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Patent Museum, South Kensington.—This national collection is lodged in a building wholly unworthy of the purpose; it is small, badly lighted, and overcrowded. There are, however, few institutions more worthy of a visit. There, crowded together, are mechanical inventions of all kinds, some exhibited in model, some of full size. There are locomotive and marine engines, pumps, bridges, docks, and machinery of all sorts. Of special interest are the primitive steam-engines from which have sprung the enormous development with which we are familiar. There is Stephenson’s “Rocket,” which won the prize at the competition in 1829, and whose velocity was at that time looked upon as alarming. Close by it is the “Sans Pareil,” of Hawksworth, of Darlington, a competitor with the “Rocket.” Even of higher interest is “Puffing-Billy,” the first locomotive ever built, having been at work on a colliery line in 1813. There is Watts’s first “Sun and Planet” engine for winding and pumping. The patent was taken out in 1760, and the engine was erected in 1795. Near it is Newcomen’s Cornish pumping-engine, patented in 1769. Of equal interest, as the progenitors of our cotton industry, are Arkwright’s carding and spinning machines, patented in 1769, and close by is Buchanan’s original carding-engine, patented in 1824 This may be considered the first carding machine of the type now in use. Newsham’s fire-pump, patented in 1721, affords a striking contrast to the steam fire-engines of the present day, but the advance that has been made is still more strongly shown in Robertson’s original engine, built for Bell’s Comet, the first steamboat that ever ran in British waters. Close by the Comet engine, is the first hydraulic pump ever made, by Bramah, in 1795. A conspicuous object is the great clock of Glastonbury Abbey, constructed by _ Lightfoot, one of the monks of the convent in 1325, and still working and keeping time. The sight of these remarkable objects only makes one regret more strongly that so little has been done to preserve the early patents. A museum capable of containing examples of the gradual progress which has been made in all of our various manufactures would be of immense value and interest; but a building very many times larger than the iron shed which is now devoted to the purpose is needed. The museum is at present altogether overcrowded, and in glass cases round the walls are ranged numbers of small models of machinery, which can scarcely be seen, much less appreciated in their present position. The Patent Museum, as it is, excites a vivid regret that it is not the Patent Museum as it ought to be. The museum is open to the public every day, admission free. NEAREST Railway Station, South Kensington; Omnibus Routes, Brompton-road and Fulham-road; Cab Rank, Opposite.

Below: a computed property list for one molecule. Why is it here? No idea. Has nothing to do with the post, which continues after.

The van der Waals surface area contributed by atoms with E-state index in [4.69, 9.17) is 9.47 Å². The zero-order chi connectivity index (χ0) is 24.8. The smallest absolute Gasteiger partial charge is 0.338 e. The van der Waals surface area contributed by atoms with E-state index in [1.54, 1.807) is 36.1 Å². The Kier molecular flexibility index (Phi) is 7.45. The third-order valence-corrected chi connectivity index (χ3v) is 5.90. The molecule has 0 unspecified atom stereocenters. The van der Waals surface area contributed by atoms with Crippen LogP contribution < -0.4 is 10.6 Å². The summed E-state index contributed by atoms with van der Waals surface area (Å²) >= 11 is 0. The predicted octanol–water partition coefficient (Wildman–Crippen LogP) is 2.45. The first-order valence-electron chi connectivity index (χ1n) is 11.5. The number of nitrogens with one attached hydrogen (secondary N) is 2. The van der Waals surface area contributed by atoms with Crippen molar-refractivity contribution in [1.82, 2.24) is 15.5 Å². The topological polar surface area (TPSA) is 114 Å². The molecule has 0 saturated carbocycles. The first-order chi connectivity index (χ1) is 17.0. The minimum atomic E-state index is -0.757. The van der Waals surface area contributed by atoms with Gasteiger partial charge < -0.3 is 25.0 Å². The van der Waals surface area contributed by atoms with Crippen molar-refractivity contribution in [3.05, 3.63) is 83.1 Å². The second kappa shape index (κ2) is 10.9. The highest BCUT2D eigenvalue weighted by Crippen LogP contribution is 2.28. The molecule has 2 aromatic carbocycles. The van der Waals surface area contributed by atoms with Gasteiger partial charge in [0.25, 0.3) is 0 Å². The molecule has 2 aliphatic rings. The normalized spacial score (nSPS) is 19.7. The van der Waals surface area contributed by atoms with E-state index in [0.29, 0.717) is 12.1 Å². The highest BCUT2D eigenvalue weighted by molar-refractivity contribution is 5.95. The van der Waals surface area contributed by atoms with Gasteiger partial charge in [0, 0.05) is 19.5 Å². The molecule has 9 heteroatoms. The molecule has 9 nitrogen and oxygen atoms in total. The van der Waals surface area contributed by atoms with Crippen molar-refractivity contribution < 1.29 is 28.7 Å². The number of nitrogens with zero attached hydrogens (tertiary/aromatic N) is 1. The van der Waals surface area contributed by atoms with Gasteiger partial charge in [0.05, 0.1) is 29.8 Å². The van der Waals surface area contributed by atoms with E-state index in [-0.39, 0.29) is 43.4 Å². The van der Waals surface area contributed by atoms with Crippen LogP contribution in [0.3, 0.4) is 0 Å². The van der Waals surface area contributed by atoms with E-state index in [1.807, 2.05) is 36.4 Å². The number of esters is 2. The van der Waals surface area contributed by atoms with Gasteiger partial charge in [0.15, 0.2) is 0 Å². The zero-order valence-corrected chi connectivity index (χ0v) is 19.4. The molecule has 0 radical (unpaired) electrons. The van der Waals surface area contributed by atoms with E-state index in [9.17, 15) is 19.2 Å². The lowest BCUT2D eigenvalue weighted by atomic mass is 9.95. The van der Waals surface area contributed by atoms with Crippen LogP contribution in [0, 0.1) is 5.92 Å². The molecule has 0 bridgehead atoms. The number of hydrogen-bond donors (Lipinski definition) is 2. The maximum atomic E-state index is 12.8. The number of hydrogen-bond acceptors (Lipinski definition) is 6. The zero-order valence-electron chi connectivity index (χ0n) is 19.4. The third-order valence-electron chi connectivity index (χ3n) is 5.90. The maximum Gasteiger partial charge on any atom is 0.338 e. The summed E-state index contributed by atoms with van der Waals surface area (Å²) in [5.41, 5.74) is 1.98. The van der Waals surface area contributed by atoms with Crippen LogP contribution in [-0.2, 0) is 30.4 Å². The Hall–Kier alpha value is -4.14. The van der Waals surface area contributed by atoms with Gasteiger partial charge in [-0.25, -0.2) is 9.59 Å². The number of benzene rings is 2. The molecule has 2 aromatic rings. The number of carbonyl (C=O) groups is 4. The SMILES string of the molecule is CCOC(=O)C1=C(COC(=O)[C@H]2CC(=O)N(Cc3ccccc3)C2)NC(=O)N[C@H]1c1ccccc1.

Charles Dickens (Jr.), Dickens's Dictionary of London, 1879
PATENTS [MUSEUM], EXHIBITION GALLERIES, SOUTH KENSINGTON ... This collection comprises, among other objects of great interest, the first locomotive engines ever constructed, and a historical series of telegraphic apparatus. Admission free daily from 10 to 4, 5 or 6.
Reynolds' Shilling Coloured Map of London, 1895